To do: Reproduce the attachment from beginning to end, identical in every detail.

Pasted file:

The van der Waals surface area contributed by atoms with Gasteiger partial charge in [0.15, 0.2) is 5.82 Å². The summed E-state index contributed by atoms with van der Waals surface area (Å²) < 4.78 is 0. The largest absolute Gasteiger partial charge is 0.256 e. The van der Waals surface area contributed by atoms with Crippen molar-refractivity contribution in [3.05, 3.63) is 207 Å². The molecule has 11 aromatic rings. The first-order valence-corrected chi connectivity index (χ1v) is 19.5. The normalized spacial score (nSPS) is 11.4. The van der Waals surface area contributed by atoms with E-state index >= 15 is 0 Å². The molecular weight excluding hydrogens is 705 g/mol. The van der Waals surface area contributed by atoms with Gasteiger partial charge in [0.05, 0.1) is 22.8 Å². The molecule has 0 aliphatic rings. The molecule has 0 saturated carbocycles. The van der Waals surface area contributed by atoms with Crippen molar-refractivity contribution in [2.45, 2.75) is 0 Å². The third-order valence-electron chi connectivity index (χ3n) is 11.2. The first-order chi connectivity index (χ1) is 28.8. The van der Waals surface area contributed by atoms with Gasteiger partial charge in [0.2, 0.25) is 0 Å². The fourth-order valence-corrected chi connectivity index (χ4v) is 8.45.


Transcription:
The van der Waals surface area contributed by atoms with Gasteiger partial charge in [0.15, 0.2) is 5.82 Å². The summed E-state index contributed by atoms with van der Waals surface area (Å²) < 4.78 is 0. The largest absolute Gasteiger partial charge is 0.256 e. The van der Waals surface area contributed by atoms with Crippen molar-refractivity contribution in [3.05, 3.63) is 207 Å². The molecule has 11 aromatic rings. The first-order valence-corrected chi connectivity index (χ1v) is 19.5. The normalized spacial score (nSPS) is 11.4. The van der Waals surface area contributed by atoms with E-state index >= 15 is 0 Å². The molecular weight excluding hydrogens is 705 g/mol. The van der Waals surface area contributed by atoms with Gasteiger partial charge in [0.05, 0.1) is 22.8 Å². The molecule has 0 aliphatic rings. The molecule has 0 saturated carbocycles. The van der Waals surface area contributed by atoms with Crippen molar-refractivity contribution in [2.45, 2.75) is 0 Å². The third-order valence-electron chi connectivity index (χ3n) is 11.2. The first-order chi connectivity index (χ1) is 28.8. The van der Waals surface area contributed by atoms with Gasteiger partial charge in [0.2, 0.25) is 0 Å². The fourth-order valence-corrected chi connectivity index (χ4v) is 8.45.